Significant whitespace

Python is a language where space matters ... meaning units of code (blocks, function bodies, etc.) are delimited by a colon (:) and indentation (4 spaces by convention) of all the following lines that belong to that block. A good editor that is language aware will help with that. It indents the code automatically after ending a line with a colon. It also lets you indent and dedent entire blocks of code that are marked by pressing the Tab key and outdents them when pressing Shift + Tab.

See also: code layout in PEP8.


def my_super_function():
    print("I am indented with 4 spaces.")
    print("Me too! We both belong to the function!")
print("I am not inside the function block anymore :(")

for currentElement in range(5):
    print("I also belong to the loop block")
print("I don't belong to the loop block anymore")

Everything is an object

Everything. Even functions, classes, modules and files. Everything.

In this Python Online Tutor example you can see how really, really everything in a running Python program is an object.

Passing by assignment

Remember that arguments are passed by assignment in Python. Since assignment just creates references to objects, there’s no alias between an argument name in the caller and callee, and so no call-by-reference per se.

-- How do I write a function with output parameters (call by reference)?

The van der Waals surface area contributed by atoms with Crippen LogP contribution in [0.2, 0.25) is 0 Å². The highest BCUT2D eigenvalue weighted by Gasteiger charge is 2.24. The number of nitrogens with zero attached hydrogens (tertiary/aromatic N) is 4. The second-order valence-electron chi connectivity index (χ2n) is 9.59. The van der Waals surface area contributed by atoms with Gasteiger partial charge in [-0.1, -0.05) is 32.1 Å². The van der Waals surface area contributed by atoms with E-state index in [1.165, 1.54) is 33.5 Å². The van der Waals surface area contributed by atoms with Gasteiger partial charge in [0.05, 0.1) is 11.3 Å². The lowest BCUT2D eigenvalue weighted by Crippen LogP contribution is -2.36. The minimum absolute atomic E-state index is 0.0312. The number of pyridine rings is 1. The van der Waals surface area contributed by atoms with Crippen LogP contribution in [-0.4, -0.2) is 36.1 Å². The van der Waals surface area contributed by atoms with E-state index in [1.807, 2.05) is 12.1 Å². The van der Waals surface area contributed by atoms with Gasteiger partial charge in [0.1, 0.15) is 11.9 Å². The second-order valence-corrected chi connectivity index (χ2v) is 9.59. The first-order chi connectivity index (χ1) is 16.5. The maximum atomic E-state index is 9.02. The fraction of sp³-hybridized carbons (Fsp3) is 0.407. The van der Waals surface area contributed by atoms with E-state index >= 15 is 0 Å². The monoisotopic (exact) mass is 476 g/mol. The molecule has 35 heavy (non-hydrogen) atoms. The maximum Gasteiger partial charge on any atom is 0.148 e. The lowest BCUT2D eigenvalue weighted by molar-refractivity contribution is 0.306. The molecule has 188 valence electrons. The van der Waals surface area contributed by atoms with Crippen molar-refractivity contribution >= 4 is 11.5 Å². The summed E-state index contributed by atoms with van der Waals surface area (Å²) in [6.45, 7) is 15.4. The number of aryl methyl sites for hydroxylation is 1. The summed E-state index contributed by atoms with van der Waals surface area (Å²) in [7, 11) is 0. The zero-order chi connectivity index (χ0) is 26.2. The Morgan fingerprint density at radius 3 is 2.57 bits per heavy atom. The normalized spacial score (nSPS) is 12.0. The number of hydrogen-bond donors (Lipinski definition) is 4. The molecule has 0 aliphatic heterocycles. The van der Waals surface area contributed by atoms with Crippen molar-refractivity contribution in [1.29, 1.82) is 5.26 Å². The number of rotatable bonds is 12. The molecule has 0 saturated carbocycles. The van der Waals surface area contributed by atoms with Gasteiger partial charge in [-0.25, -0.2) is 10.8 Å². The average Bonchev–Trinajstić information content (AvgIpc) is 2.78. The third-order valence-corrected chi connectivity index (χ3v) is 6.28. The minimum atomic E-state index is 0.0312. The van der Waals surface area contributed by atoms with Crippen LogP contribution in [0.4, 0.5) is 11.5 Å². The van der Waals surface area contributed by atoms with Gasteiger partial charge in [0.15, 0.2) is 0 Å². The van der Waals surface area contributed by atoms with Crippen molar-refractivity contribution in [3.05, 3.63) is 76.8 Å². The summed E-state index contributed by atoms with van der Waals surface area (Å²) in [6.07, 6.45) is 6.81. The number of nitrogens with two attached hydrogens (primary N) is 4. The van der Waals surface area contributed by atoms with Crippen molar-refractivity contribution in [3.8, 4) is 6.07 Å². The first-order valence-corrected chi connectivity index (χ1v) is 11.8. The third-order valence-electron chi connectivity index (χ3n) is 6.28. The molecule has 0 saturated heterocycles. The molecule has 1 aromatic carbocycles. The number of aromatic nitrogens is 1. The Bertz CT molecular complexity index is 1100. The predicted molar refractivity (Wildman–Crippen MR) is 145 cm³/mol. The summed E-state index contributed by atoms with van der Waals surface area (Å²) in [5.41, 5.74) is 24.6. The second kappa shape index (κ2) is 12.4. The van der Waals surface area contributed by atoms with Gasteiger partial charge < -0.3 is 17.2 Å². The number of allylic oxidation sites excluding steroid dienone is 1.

The way passing data to functions work in Python is quite specific, so it is important that you are aware of it and understand it. Walk through this example in the tutor to visualise what is really happening when you pass mutable objects into functions and e.g. append elements to a list object that was passed into a function. In the example it is a list but this holds true for any object that contains references to other objects.

Changing the state of an object that is not returned explicitly is called a side effect. Purists of certain programming paradigms would tell you that this style is messy and error prone. I won't argue with them, because I might lose. For now that's how we do it here, because than you really understand how it works. Real world programs have lots of side effects anyway so better just get used to it :) The discussion around when and how to use side effects is a huge topic. For now I just want to make you aware that some of our functions and methods have side effects, meaning that not all changes to the state of the program are communicated purely by returning values. BTW: raising exceptions are also considered side effects and they are used a lot in Python.

Magic methods (protocols)

Those __something__() thingies might look scary for the uninitiated, but you will love them, once you have grasped the idea. These methods are a way to use the internal language mechanics of Python for your own classes. They make up an important part of the Python superpowers and it's never too early to learn about them (you should at least know that they exist and that they have special meaning). Some of them are used in the model classes to create pythonic behaviour of the objects (e.g. make them iterable and comparable) and good representations.

Object representation (__repr__)